My college roommate was the first person I met who regularly used a face mask. At 21, I was already well acquainted with plenty of extensive beauty routines; my grandma even insisted on taking her moisturizer with her into hospice care. But the American beauty market still mostly ignored face masks in the mid-2000s. They seemed to me like things that were administered in spas, alongside mud baths and cucumber-slice eye patches—luxurious, but also a little silly.
I often considered squeezing out a little bit of my roommate’s Queen Helene Mint Julep to try it myself, but my mother always said to respect another woman’s product. I soon had my chance anyway. During the decade since I left college, the popularity of masks has acted like a beauty-industry aerosol, expanding to fit every skin problem, every trendy ingredient, and every cutting-edge delivery method, filling medicine cabinets across the country in the process.
The definition of the word has expanded, too. A night cream is a mask. Serum-soaked eye patches are a mask. A product you leave on your face for only 30 seconds is a mask. In addition to their face, people can now mask their lips, neck, chest, breasts, and butt. America is at Peak Mask, and the reason we got here is more than skin deep.
The maskification of American skin care has happened during an unprecedented boom for the face-goop industry as a whole, both in the United States and beyond. In 2018, Americans spent more than $5 billion on high-end skin care, according to one estimate—13 percent more than the year before. The global skin-care market is projected to expand by more than 4 percent through 2025, and face-mask sales are expected to grow at almost two and a half times that rate.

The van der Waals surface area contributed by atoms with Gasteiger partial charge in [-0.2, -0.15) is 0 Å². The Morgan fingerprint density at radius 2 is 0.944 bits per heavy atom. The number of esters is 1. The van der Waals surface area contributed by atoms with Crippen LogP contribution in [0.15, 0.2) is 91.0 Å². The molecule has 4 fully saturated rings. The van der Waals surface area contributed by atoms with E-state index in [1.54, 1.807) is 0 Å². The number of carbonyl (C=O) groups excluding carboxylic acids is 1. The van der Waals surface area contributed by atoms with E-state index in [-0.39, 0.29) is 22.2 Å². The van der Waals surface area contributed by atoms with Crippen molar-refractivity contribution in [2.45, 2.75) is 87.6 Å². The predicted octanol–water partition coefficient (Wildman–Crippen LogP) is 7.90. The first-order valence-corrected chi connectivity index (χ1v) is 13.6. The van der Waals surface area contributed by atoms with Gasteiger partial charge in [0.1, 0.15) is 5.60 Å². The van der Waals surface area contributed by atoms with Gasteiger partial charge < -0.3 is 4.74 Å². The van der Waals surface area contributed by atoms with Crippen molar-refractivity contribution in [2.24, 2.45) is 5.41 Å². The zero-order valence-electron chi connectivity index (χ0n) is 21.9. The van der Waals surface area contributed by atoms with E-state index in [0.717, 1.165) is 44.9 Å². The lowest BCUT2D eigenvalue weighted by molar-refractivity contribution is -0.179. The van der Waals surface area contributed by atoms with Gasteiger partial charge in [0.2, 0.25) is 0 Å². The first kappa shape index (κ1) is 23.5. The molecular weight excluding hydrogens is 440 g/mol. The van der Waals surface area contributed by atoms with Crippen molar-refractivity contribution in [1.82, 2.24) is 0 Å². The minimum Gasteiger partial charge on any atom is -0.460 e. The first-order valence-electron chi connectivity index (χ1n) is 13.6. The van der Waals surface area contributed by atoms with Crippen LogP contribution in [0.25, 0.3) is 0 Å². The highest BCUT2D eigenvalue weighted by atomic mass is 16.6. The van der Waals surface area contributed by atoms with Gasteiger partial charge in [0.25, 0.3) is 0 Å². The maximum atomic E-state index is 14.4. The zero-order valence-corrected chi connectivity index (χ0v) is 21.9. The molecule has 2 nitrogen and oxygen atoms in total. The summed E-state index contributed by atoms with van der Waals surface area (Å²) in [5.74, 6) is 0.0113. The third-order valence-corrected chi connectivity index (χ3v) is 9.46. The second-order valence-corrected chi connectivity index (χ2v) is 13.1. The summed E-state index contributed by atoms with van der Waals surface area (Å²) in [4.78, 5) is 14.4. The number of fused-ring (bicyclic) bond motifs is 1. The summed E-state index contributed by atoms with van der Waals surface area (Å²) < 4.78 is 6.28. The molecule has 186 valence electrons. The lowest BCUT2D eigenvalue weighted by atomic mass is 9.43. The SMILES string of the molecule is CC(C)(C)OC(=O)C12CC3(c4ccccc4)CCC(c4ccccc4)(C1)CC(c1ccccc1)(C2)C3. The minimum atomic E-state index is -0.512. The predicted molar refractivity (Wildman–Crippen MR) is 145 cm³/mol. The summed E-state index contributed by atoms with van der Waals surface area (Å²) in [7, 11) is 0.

In the United States, that growth wouldn’t be possible without the influence of Korean skin-care companies. For a long time, “good” skin-care products in America were expensive and old-fashioned, and more accessible options weren’t very good. Meanwhile, as the journalist Alex Abad-Santos has written, those made by Korean brands generally boasted more advanced ingredients. Early adopters in the U.S. sought out Korean products through online recommendations and skin-care forums, and demand grew as more people were captivated by the (sometimes exoticizing and orientalist) lore of the country’s skin care. By the mid-2010s, both prestige beauty retailers such as Sephora and big-box stores such as Target were picking up Korean products.
Through that proliferation, Americans were introduced to the product that has influenced the mask boom more than any other: sheet masks, the tissue-thin, face-shaped fabric sheets drenched in liquids, intended to moisturize, plump, brighten, or otherwise improve the look of your skin. “Sheet masks are a great gateway to beauty products” because they cost only a few dollars each, says Charlotte Cho, a co-founder of Soko Glam, a U.S.-based retailer of Korean beauty products. And they’re frequently sold in single-use packets, which makes the stakes of buying one feel pretty low.